Latest Redox Stories
In the world, there are a lot of small molecules people would like to get rid of, or at least convert to something useful.
Rock-water reactions can produce hydrogen when temperatures are far too hot for living things to survive, such as near hydrothermal vent systems on the ocean floor. However, a new study reports that the same hydrogen-producing reaction can also occur at more hospitable temperatures, like those found on the ocean floor or even Mars.
Chemists at the California Institute of Technology (Caltech) and the Lawrence Berkeley National Laboratory believe they can now explain one of the remaining mysteries of photosynthesis, the chemical process by which plants convert sunlight into usable energy and generate the oxygen that we breathe.
Taking their inspiration from Nature, scientists at the University of New South Wales have developed a new method for carrying out chemical reduction – an industrial process used to produce fuels and chemicals that are vital for modern society.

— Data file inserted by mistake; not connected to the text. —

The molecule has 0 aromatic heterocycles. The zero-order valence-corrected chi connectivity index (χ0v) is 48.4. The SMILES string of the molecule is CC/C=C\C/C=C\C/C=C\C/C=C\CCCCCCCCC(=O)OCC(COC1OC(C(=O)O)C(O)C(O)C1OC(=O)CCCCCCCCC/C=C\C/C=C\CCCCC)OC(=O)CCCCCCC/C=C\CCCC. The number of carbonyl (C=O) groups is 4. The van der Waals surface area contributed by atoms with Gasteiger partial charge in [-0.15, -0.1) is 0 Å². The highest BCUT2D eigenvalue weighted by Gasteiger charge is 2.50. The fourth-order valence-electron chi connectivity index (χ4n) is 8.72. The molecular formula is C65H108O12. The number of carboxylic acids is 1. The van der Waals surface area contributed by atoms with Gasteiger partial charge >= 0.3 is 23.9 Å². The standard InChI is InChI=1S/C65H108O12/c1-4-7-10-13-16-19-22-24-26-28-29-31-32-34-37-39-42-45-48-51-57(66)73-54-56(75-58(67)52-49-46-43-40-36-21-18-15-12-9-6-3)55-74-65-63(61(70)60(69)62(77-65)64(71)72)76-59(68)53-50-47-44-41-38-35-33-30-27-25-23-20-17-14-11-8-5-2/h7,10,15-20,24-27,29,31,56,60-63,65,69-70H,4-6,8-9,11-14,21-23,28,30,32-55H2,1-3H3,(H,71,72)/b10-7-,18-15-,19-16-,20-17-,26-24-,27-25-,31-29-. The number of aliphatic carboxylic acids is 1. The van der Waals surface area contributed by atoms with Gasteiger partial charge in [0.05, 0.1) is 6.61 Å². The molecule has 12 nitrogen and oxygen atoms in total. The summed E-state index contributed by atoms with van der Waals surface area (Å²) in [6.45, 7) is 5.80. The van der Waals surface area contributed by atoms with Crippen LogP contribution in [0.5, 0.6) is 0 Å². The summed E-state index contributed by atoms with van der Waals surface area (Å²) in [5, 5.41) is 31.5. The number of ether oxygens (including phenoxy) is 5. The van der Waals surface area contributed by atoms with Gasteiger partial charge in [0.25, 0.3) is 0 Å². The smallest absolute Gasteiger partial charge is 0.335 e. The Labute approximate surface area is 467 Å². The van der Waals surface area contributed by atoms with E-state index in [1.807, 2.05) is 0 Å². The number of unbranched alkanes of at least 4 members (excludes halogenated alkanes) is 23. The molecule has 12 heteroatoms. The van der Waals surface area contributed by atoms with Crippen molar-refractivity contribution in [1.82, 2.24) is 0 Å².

Scientists have developed a way to grow iron-oxidizing bacteria using electricity instead of iron, an advance that will allow them to better study the organisms and could one day be used to turn electricity into fuel.
In a well-known fairy tale, Rumpelstiltskin used magic to weave straw into gold. Today, scientists are reversing that formula — using gold to turn straw (and other forms of biomass) into today's global currency: energy.
New biogeochemical understanding of manganese oxidation lends insight to environmental remediation
Chemists at UCL have discovered a new property of flames, which allows them to control reactions at a solid surface in a flame and opens up a whole new field of chemical innovation.
Researchers at the National Institute of Standards and Technology (NIST) have done a mash-up of two very different experimental techniques—neutron scattering and electrochemical measurements—to enable them to observe structural changes in nanoparticles as they undergo an important type of chemical reaction.
Cell’s reserve fighting force shrinks with age, new study finds.
- In medieval musical notation, a sign or neume denoting a shake or trill.